Sunday, October 31, 2010

Samhain and the Pallas Cat

(Somebody just discovered the change font section!)

Love, Aquatic Cousin 2 and Aquatic Pal Val

Also Love, Aquatic Cousin One and her wire hanger.

Bonus love from the Pallas Cats!

I mean, pretty much this is how we're all feeling today:

Officially owners of the greatest bitch face in the animal kingdom.

What were YOU for Halloween? Tell us in the comments! We'll be nursing our hangovers in the dark, without pants.


Tuesday, October 19, 2010

If you could so kindly move please ma'am, you are obstructing my path of forward motion

From the desk of AC2 (which she has finally cleaned somewhat)

This amused me (AC2) way too much. Bad Cat has a Christmas Wish List and all that's on it is a Roomba.

Also possibly a mastiff to swipe at, but I'm sure I'll also do.

Another thing I am way too amused by:

You should really think about bookmarking this magnificent page of gifs. You're welcome.


Thursday, October 14, 2010

I bet they all read a lot of Fitzgerald.

From the kitchen table of AC2, Sparker.

I got a makeover, you guys!

Which for some reason, I cannot enlarge. But no matter. Because:

You can have one too!

I'm hoping this will help attract my second One True Love (OTL) Chris2, whom I met poolside in Florida. He's a Jersey Cop, but without a "situation" or tan at all. There was a Jersey Cop convention at this particular hotel I had the good fortune to be staying in. AC1 was wildly jealous when I told her about it, but less so when she realized he only had a man necklace and I didn't see a single person with Pauly D's Mortal Kombat hair.

A girl can dream, though. A girl can dream.

In his blue gardens men and girls came and went like moths among the whisperings and the champagne and the stars.
-F. Scott Fitzgerald

I bet the people who work at the Gatsby salon on Jerseylicious are terribly fond of Fitzgerald's writing.


Monday, October 4, 2010

Sunday, October 3, 2010

On Birthdays and Water.

From the couch of AC2, Sparker.

I am still not entirely sure where September went, but I do know that I cannot wish it back no matter how fervently I try. As I try not to go into spasms of panic over the fact that it's now October (employment! thesis!), I figure I should thank all of you across The Great Internets who helped me with my Charity: Water September Campaign. On the last day, I was close --!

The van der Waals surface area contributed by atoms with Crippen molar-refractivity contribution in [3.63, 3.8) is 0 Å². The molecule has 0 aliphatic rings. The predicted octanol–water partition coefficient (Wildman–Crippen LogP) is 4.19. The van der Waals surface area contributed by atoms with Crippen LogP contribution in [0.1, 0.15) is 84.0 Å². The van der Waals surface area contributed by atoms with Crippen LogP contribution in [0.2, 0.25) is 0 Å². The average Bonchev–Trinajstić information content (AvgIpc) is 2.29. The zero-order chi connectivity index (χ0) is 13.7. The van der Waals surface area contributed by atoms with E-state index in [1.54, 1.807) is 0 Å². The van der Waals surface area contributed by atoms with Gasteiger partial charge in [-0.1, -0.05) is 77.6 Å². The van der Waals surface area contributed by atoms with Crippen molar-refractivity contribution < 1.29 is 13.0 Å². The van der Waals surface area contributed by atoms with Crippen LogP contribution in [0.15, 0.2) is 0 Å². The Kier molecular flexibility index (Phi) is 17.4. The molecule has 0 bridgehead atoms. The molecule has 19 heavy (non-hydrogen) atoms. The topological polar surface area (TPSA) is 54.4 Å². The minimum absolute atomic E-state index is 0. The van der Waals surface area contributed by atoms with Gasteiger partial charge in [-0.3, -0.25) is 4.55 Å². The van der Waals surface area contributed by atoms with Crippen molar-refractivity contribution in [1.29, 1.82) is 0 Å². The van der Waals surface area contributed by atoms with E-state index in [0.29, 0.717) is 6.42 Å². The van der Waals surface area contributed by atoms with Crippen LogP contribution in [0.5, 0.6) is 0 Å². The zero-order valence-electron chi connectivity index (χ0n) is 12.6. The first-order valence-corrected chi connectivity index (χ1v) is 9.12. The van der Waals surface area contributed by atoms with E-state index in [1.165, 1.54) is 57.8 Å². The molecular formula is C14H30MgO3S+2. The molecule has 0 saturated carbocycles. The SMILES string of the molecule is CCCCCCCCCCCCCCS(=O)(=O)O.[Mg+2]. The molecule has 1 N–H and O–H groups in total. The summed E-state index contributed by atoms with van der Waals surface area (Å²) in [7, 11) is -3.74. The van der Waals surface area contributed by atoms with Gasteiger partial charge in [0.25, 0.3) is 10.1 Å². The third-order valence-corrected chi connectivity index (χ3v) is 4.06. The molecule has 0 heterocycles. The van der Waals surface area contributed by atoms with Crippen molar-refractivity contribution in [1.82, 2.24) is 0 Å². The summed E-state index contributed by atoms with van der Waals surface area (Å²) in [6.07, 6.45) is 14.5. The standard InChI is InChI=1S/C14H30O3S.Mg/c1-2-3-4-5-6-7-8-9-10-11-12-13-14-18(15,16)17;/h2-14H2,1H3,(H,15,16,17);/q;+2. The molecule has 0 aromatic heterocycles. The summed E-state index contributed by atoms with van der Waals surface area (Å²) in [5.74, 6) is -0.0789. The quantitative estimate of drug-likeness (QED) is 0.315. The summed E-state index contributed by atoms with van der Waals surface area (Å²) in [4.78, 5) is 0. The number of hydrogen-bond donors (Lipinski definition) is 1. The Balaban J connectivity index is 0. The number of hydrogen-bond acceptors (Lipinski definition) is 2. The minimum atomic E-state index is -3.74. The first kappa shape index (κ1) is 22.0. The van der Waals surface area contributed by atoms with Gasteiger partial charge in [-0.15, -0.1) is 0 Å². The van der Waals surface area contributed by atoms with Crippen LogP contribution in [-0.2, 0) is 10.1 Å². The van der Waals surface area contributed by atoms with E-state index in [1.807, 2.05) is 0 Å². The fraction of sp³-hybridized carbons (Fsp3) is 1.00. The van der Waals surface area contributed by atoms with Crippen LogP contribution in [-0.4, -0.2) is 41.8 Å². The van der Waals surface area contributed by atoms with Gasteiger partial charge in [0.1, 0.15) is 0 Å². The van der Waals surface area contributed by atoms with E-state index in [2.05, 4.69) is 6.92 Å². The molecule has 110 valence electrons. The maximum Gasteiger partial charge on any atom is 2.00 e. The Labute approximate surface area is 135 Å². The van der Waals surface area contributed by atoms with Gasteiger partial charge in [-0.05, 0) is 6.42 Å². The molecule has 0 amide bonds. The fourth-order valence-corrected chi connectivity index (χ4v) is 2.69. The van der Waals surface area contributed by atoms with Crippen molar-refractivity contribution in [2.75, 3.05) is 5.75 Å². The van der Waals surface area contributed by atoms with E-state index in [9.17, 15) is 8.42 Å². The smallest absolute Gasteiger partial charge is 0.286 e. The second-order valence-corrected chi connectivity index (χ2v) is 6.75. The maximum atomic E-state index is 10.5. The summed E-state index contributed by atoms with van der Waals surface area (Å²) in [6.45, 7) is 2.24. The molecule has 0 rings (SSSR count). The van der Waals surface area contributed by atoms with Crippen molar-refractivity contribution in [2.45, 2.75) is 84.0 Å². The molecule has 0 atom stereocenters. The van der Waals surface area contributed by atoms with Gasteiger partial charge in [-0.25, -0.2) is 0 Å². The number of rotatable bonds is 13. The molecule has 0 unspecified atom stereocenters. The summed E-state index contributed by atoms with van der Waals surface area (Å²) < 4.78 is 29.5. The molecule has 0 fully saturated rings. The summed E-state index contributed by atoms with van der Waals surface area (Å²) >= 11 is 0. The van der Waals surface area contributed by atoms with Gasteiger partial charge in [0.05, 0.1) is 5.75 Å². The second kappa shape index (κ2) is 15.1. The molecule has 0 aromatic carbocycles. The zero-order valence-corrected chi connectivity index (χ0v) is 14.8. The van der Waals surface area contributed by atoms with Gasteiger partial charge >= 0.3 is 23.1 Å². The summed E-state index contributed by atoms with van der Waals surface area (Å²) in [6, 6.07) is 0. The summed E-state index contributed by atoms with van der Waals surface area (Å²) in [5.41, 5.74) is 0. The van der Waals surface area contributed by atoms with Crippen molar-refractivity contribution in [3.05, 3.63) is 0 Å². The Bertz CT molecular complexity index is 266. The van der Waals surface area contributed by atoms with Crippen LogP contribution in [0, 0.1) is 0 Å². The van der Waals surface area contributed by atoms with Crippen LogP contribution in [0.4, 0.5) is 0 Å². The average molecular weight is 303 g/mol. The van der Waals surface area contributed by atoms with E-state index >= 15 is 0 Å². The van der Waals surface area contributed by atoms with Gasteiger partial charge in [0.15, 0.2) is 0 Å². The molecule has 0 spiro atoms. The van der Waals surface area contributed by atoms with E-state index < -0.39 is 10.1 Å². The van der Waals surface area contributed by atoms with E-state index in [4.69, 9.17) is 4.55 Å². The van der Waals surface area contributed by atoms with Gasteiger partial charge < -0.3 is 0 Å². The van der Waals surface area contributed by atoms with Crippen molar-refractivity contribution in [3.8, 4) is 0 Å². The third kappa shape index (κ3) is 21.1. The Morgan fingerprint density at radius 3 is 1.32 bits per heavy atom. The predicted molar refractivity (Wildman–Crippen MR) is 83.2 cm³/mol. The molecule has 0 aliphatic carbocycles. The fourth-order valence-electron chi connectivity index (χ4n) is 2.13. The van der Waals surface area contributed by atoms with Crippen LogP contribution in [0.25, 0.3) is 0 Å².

An excerpt from the Charity: Water Log (Blog)- they highlighted me on my birthday : )

It says "Sarah's turning 25: Her mission statement is short and sweet: 'You know you would've at least bought me a beer for my birthday. . .so buy this kid some clean water instead." We love it. She's $700 strong towards her $1000 goal."

But alas, I thought the campaign ended at midnight on the 30th, not midnight on the 29th so I did not all-out campaign as I should have. The end result though, was $816 raised towards clean drinking water for the Bayaka people of the Central African Republic. That's enough for 8 families, 40 people.

I might be unemployed and quickly running out of money, but I still have my own apartment with hot and cold water a mere turn of the tap away. 'Clean' has never been a question for me, my entire life. Neither has 'safe'. I look at the Photo of the Day (Oct 1st) on their blog and I'm happy I could be some small part of that. Thank you to everyone who helped make my donation possible- and there's always next year : )

From the Charity: Water Log: A boy in Tekeiplay, Liberia, grins at his village’s hand-dug well. His old water source, before the charity: water well was built, was a 25-minute walk away and the water gave his village chronic stomach problems. (photo: Mo Scarpelli)

Water changes everything for children – click here to learn more.